In Abdurahman v. Prospect CCMC, LLC, et al, the court permitted a plaintiff to amend her complaint to add a retaliation claim against an individual under the PHRA where the plaintiff alleged that she complained during a workplace investigation into allegations of sexual harassment against her that her accuser was the one who had subjected her to sexual harassment. Abdurahman, Civ. A. No. 20-3609 (E.D. Pa. Nov. 15, 2022). Specifically, the plaintiff alleged that in response to the counter-allegations of sexual harassment, the initial accuser filed false criminal charges of sexual assault against her for which she was later acquitted. According to the court, such action would plausibly “dissuade a reasonable worker” from making a sexual harassment complaint to her employer.
As noted above, and as the Abdurahman case makes clear, the actions that give rise to individual liability for retaliation are not limited to the workplace. The situations that may give rise to retaliation claims against individuals are arguably endless, constrained only by the burden to prove causation, that is, did the person take a “materially adverse action” against someone because they engaged in protected conduct? For example, what if a supervisor gives a negative employment reference about his former subordinate because she complained about a peer’s sexual harassment? What if a co-worker accused of harassment, who would not otherwise be liable for the initial sexual harassment, subsequently threatens or attempts to intimidated his accuser? What if that accused harasser files a lawsuit against his accuser for defamation? What if a prospective hiring manager or a recruiter refused to work with someone because they filed a discrimination lawsuit? Based on the plain language in both the PHRA and PFPO, all of these acts may expose an individual to liability. Moral of the story: understand the legal ramifications of your actions and think twice before acting on that desire for revenge.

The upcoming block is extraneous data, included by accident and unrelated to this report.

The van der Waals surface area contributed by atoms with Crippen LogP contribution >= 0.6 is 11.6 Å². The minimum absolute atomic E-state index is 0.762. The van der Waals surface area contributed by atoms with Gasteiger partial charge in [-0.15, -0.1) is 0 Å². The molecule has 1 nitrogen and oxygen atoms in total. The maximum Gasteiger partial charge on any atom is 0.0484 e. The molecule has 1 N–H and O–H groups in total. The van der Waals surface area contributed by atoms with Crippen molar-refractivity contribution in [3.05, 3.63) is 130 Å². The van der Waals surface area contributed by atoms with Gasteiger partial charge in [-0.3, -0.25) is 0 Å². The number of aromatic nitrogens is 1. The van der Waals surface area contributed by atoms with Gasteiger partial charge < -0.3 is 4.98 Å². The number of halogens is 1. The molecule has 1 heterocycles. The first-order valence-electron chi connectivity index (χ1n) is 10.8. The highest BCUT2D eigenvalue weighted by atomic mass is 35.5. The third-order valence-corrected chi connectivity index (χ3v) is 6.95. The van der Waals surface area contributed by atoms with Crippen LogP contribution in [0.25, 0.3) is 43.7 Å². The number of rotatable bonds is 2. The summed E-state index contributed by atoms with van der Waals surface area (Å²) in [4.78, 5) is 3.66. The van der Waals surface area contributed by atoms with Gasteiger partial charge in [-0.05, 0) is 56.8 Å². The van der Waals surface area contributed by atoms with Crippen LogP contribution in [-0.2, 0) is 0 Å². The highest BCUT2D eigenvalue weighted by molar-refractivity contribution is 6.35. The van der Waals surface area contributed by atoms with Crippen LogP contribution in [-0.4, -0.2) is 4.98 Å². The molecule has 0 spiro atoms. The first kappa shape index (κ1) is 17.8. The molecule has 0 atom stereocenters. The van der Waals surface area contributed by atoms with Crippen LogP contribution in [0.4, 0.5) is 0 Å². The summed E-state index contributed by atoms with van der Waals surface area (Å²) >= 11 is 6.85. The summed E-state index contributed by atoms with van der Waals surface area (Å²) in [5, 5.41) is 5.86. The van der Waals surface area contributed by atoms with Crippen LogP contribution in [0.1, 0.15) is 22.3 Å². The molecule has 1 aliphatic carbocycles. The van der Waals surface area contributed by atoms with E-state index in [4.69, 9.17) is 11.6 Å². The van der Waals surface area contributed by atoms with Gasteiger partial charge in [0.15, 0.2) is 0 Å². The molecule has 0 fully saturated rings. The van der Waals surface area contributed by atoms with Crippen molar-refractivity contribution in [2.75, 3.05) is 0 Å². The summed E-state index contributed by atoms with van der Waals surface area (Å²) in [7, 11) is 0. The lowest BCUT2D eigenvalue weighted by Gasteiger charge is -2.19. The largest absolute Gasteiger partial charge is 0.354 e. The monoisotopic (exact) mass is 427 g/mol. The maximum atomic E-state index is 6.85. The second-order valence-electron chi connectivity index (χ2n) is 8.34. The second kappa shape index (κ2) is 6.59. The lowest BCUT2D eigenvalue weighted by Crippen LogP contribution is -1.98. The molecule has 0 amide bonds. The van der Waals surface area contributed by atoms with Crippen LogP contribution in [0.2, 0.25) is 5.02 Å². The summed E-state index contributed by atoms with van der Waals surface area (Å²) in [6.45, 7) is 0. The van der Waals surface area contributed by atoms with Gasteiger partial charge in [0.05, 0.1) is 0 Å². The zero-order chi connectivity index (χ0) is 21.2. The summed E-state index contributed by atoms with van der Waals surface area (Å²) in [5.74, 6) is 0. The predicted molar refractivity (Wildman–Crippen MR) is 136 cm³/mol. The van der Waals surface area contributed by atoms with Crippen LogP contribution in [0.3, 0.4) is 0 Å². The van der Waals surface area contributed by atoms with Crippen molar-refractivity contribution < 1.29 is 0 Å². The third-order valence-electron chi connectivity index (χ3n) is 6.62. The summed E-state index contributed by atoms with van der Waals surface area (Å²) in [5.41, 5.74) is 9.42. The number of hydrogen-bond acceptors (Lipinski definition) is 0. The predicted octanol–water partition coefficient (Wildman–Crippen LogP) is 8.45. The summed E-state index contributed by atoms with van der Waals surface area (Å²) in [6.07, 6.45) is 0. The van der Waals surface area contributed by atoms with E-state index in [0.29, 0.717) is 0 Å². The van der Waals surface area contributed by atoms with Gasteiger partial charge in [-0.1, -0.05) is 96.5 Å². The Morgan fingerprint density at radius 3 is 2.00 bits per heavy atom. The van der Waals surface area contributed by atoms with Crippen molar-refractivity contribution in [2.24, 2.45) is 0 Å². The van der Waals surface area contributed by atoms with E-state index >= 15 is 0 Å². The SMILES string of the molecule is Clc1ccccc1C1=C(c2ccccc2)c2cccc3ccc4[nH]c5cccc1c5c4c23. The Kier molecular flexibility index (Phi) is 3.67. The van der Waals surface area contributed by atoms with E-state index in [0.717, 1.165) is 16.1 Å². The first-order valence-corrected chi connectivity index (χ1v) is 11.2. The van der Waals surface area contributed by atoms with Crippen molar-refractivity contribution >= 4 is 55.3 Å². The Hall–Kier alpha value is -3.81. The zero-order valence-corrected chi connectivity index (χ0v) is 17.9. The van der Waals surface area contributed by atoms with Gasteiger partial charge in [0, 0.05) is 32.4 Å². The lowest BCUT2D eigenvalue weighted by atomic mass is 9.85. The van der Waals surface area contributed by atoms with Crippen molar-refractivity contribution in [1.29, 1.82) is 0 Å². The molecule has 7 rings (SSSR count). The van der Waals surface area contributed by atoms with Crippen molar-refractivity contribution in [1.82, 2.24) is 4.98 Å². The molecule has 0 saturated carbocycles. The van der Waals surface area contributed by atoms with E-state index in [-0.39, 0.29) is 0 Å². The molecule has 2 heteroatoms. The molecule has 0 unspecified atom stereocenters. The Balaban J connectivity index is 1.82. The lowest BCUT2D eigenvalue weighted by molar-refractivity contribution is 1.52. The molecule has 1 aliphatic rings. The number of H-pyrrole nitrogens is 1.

Julie Uebler works on behalf of individuals seeking to protect their rights or maximize their employment opportunities in the workplace. For more information, visit ueblerlaw.com.